DETROIT (FOX 2) - Ford's top executive said the united auto workers union was holding up a deal with the automaker because of future incoming battery plants.
"I believe we can reach a compromise on pay and benefits, but so far the UAW is holding the deal hostage over battery plants," said CEO Jim Farley.
The battery plants haven't been built yet, Farley said, calling them mostly joint ventures with no workers yet because no deal has been worked out with the UAW.
"I need to be clear about one thing, because the UAW is scaring our workers by repeating something that is factually not true, none of our workers today are going to lose their jobs due to our battery plants during this contract period or even beyond this contract.
"In fact, for the foreseeable future, we will have to hire more workers as some workers retire in order to keep up with the demand of our incredible new vehicles."
Farley's comments came hours after the UAW president called on thousands of additional workers at Ford and General Motors to walk off the line in Chicago and Lansing. The Ford executive was adamant the company had offered "would make UAW members some of the best paid in the world."
Later Friday, Fain responded to the comments, saying it wasn't true the union was holding up a deal and Farley's statement was for show.
"We want to get agreements. We have been there every day 24/7 since the middle of July, we have been there every day," he said outside the GM plant near Lansing. "It's ironic that some of these CEOs make these statements and literally the CEO of Ford has been in probably three meetings over the course of these nine or 10 weeks."
During the Friday afternoon call, Farley was joined by a team of executives that emphasized they were close to deal, but declined to go into specifics.
Kumar Galhotra, who runs Ford Blue which is the company's gas-powered vehicle arm, said having the plants that make the Bronco and Explorer down was very impactful. Liz Door, Ford's supply chain officer, said they could see up to 500,000 employees laid off if the strike continues.
That includes 125,000 jobs from suppliers that feed the Michigan Assembly plant in Wayne, all of which, Farley said "are at risk" without a deal.
"We still have time to reach a deal and avoid a serious and lasting blow to our region and this industry," Farley said. "The supply base is on a knife's edge already."
While battery plants are only a component of the auto industry, they are an increasingly important piece of the electric vehicle pivot that Ford, GM, Stellantis, and foreign automakers are undergoing right now.
UAW President Shawn Fain, speaking outside GM's factory near Lansing, pushed back on comments made by Ford's CEO that the union was holding up negotiations.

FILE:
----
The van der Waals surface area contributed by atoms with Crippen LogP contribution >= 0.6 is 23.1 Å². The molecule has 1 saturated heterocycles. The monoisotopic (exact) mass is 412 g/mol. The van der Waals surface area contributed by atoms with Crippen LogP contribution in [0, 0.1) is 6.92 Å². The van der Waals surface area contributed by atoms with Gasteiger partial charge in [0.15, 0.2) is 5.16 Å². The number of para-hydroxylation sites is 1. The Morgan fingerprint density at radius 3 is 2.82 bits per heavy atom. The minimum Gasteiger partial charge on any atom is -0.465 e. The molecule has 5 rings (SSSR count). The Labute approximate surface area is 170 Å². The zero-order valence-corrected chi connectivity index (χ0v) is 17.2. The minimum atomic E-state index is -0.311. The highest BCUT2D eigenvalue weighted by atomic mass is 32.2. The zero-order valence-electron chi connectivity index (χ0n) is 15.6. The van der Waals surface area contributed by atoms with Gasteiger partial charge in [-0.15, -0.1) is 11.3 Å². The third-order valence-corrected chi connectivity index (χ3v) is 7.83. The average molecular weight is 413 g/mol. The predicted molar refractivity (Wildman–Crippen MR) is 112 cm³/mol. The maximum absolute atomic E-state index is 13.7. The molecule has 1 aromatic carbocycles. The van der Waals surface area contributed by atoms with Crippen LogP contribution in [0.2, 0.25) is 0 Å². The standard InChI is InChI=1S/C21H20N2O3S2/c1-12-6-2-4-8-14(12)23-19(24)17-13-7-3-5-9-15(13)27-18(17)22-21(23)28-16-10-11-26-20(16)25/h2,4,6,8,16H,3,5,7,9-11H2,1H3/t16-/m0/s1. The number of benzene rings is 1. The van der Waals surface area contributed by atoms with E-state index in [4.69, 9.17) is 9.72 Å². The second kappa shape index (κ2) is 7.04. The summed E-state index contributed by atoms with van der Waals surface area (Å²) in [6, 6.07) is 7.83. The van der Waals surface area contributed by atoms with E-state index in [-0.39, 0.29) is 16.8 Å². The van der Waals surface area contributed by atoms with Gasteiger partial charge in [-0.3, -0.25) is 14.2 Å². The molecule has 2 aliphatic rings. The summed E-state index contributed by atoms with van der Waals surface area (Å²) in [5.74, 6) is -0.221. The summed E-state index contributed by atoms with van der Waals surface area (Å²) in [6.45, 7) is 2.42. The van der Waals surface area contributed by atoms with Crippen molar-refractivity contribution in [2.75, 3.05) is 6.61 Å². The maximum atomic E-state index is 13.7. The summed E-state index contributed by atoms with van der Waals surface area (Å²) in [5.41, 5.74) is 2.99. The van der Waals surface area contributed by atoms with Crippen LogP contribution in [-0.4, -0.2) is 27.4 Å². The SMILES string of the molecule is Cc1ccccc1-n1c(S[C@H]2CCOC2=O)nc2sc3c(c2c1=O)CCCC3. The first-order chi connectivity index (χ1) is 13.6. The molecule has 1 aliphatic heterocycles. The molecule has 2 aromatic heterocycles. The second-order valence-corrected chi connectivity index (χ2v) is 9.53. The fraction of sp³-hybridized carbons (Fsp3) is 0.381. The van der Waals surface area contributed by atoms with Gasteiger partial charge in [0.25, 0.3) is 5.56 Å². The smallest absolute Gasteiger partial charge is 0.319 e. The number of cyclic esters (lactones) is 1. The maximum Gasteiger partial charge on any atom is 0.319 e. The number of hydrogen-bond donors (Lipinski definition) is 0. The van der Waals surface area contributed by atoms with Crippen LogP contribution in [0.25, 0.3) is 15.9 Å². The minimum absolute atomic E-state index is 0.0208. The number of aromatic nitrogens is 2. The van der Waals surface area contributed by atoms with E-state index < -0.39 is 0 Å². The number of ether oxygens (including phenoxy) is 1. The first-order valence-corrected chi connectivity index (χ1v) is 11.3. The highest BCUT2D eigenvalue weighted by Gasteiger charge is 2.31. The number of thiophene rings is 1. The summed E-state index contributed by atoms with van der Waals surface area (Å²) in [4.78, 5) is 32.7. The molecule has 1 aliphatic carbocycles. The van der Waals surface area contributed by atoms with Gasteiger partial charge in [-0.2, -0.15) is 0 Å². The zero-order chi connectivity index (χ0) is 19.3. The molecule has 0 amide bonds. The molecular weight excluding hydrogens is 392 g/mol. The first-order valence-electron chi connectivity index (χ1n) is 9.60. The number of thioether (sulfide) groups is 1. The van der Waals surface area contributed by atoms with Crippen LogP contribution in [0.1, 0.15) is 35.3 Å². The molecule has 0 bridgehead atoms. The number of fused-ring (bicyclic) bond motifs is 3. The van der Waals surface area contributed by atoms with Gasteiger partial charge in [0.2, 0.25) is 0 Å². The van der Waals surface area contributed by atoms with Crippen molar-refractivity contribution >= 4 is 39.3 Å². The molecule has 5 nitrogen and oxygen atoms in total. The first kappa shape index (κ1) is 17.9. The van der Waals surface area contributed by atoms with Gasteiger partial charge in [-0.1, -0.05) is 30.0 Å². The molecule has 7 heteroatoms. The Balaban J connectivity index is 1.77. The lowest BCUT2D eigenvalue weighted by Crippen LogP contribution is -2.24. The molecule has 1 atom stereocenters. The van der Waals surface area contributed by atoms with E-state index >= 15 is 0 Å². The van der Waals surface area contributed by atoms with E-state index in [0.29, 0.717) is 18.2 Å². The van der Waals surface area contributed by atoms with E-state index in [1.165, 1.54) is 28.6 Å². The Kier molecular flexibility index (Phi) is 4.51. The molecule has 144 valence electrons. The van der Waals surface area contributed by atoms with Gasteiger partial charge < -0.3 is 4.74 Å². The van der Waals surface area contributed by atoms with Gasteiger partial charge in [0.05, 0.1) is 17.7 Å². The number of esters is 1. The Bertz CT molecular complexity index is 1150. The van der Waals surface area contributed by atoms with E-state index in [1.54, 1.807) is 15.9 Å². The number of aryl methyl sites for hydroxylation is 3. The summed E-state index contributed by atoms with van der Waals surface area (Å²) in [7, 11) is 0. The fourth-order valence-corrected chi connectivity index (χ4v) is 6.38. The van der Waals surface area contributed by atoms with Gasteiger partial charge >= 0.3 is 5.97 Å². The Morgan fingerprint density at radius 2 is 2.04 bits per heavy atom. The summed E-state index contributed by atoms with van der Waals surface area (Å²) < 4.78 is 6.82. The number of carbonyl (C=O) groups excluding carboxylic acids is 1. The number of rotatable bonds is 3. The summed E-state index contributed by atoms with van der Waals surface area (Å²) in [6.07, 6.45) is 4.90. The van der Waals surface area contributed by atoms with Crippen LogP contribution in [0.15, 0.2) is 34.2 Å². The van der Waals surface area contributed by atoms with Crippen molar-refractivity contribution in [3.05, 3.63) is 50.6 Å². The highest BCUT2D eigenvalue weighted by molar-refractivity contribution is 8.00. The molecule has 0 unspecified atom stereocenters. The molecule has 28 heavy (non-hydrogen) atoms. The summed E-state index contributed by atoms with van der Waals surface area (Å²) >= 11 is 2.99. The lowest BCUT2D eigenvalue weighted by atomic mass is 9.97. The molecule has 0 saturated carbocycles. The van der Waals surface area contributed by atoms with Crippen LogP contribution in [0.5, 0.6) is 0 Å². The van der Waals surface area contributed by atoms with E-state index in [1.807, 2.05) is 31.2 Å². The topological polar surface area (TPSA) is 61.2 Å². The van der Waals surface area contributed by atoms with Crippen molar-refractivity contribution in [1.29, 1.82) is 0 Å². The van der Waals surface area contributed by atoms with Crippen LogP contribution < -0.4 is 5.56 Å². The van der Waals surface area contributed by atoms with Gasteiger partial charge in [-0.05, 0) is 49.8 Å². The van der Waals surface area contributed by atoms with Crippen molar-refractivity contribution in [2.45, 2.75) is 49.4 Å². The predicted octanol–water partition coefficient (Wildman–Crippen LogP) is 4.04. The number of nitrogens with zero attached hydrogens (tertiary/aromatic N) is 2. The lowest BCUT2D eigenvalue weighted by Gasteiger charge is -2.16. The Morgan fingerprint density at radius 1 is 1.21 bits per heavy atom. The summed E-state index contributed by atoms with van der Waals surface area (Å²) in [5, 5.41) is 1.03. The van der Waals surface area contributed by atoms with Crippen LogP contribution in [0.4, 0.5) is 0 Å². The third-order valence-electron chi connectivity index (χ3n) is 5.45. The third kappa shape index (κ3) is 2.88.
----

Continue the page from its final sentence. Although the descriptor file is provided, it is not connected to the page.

EVs have fewer parts that go into them, so it requires fewer workers to make. The uncertainty hovers over the current negotiations. It's also a common refrain from some detractors that EVs are a poor investment for customers and manufacturers.
That includes Donald Trump, who railed against them during a rally at a non-union factory this week. Farley called it a shame that battery-powered vehicles have become a political football.
He added that Ford's profit margins were "thin and not at record levels," contradicting statements made by Fain who said the success that automakers have seen recently should be matched in new contracts with UAW workers.
While the UAW spared Ford last week when it announced new strikes, it ordered workers at Chicago Assembly to walk off the line.
"Sadly, despite our willingness to bargain, Ford and GM have refused to make meaningful progress at the table," Fain said.
Before Friday's additions, only one Ford plant, Michigan Assembly in Wayne, was participating in the strike. Last week, Fain called on all GM and Stellantis parts distribution facilities to join the strike but did not add more Ford plants to the strike because there had been sufficient progress in negotiations.
After avoiding more plants being added last week, Ford said it had "significant gaps to close on the key economic issues."
As of last week, Ford had come to an agreement with the union on job security and reinstated cost of living adjustments (COLA) that were suspended in 2009.
The union initially was asking for a 46% pay raise, a 32-hour work week with 40 hours of pay, the tier system removed, and restoration of traditional pensions for new hires, among other demands. However, the union said it is now willing to accept a pay raise percentage in the mid-30s.
On Friday, Fain did not provide details about the automakers' most recent offers to the union, only saying that negotiations are ongoing.
"To be clear, negotiations haven't broken down, we're still talking with all three companies, and I'm still very hopeful that we can reach a deal that reflects the incredible sacrifices and contributions our members have made over the last decade," Fain said.